Thursday, July 22, 2010


Musee d'Orsay at the De Young

I was thinking the other day that my Dad left me two castles. There is the one here, in the house where I am now, and if you have been here, then you probably know how I feel about this place. And then there is the other castle, the one that is made out of communing with great art, hearing live music, experiencing the magic of travel. I was thinking today that there are probably several reasons why I've been trying to absorb so much art, and hanging out with him in the other invisible castle is probably a big reason. Now that I am married, published and unpregnant, it's pretty obvious to me that he is not around and this, more than anything, has added to the general malaise I wrote about earlier.

So, today, we went up to the renovated De Young Museum (holy cow, when did that happen?) to see the first of the two traveling Musee d'Orsay exhibits. This first will end September 6th, and showcases pieces having to do with the birth of Impressionism; the later show which will last into January, features Van Gogh, Cezanne and later participants of the movement we call Impressionism.

There was a time in high school when, like all teenage girls, I felt very strongly about the Impressionists. I'm pretty sure those feelings lasted into college, and I had my Cezanne poster and Turner poster (I know he wasn't technically and Impressionist, but all the same) up on the wall of my dorm room till the corners gave out. Then somewhere along the way I noticed that Impressionism had to do with selling umbrellas and matching prints to paint jobs chosen by interior decorators and the house at Giverny and, well, I lost interest. Going to this exhibit today revived my interest.

I'd forgotten how badly these various painters--Manet, Monet, Renoir, Sisley, Pissaro, etc--all wanted so badly to be part of the Salon.

I was fascinated by how Caillabotte could paint such an extraordinary piece, and still expect to be admitted! Like, no. They weren't going to let you in with that piece and, looking at it with history on my side, why on earth did you even want to be associated with all those lustless nude portraits of Greek goddesses anyway? Except, of course, artists want to be accepted. And then I got to the rooms where we learned all about how the artists hung out at Cafe Batignolle.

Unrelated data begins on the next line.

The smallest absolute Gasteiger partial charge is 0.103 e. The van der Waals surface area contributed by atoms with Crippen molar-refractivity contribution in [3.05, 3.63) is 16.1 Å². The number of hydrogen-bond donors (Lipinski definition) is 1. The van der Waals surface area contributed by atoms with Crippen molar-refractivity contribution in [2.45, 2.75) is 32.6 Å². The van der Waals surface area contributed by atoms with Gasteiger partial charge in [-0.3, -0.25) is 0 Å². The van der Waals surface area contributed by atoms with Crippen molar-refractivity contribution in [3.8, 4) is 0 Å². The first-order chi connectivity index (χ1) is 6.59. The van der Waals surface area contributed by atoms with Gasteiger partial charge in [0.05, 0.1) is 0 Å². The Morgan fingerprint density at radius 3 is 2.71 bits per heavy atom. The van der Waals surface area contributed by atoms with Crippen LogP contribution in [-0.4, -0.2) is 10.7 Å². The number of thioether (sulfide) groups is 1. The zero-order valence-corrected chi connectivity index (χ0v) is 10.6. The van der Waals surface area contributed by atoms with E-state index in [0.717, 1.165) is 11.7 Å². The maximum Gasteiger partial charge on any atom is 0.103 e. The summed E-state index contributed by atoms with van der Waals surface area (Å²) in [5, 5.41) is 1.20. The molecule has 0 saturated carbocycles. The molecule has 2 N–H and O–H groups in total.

And how they worked together--there are two paintings of the same dead heron by different artists--and how they joked with each other--Bazille painting his friends but leaving himself out of the picture and then Manet putting in a portrait of Bazille and making Bazille taller than anyone else--and the entire show was suddenly humanized.

What's more, there were no paintings fit for tablecloths and umbrellas, though certainly you can buy such items at the end of the exhibit if you want to. Instead, we see pieces that did get accepted into the Salon, and we see how close but not quite close enough the Manets and Monets were. In other words, you can really see how at first, these artists don't seem to have come out of nowhere. They have the techniques down. It's just--they had these ideas. And their ideas led them into temptation and then, well, there's nothing so corrupting as an idea. (To be fair, the Salon paintings are very accomplished. It's just--nude pink saintly dead gods, yada yada yada. How many centuries of the same thing do we need? Wouldn't the truculent Greeks be pissed off by poor Jason and the Argonauts and that weird scarf tied around his penis?)